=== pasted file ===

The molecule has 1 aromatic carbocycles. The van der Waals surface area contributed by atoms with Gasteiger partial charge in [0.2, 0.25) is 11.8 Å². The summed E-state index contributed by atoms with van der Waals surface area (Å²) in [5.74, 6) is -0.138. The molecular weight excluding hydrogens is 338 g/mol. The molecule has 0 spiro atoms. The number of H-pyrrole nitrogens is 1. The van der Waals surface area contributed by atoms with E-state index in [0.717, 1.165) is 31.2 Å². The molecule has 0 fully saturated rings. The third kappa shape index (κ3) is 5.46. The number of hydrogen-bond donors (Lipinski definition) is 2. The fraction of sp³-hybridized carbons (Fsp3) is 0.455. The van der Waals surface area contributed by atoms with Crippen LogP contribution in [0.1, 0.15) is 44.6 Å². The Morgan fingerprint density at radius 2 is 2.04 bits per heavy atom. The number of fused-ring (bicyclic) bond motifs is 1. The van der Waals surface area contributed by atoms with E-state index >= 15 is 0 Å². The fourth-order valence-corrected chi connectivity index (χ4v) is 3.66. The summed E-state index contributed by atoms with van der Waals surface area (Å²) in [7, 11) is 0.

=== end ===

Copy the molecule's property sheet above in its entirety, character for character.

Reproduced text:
The molecule has 1 aromatic carbocycles. The van der Waals surface area contributed by atoms with Gasteiger partial charge in [0.2, 0.25) is 11.8 Å². The summed E-state index contributed by atoms with van der Waals surface area (Å²) in [5.74, 6) is -0.138. The molecular weight excluding hydrogens is 338 g/mol. The molecule has 0 spiro atoms. The number of H-pyrrole nitrogens is 1. The van der Waals surface area contributed by atoms with E-state index in [0.717, 1.165) is 31.2 Å². The molecule has 0 fully saturated rings. The third kappa shape index (κ3) is 5.46. The number of hydrogen-bond donors (Lipinski definition) is 2. The fraction of sp³-hybridized carbons (Fsp3) is 0.455. The van der Waals surface area contributed by atoms with Crippen LogP contribution in [0.1, 0.15) is 44.6 Å². The Morgan fingerprint density at radius 2 is 2.04 bits per heavy atom. The number of fused-ring (bicyclic) bond motifs is 1. The van der Waals surface area contributed by atoms with E-state index >= 15 is 0 Å². The fourth-order valence-corrected chi connectivity index (χ4v) is 3.66. The summed E-state index contributed by atoms with van der Waals surface area (Å²) in [7, 11) is 0.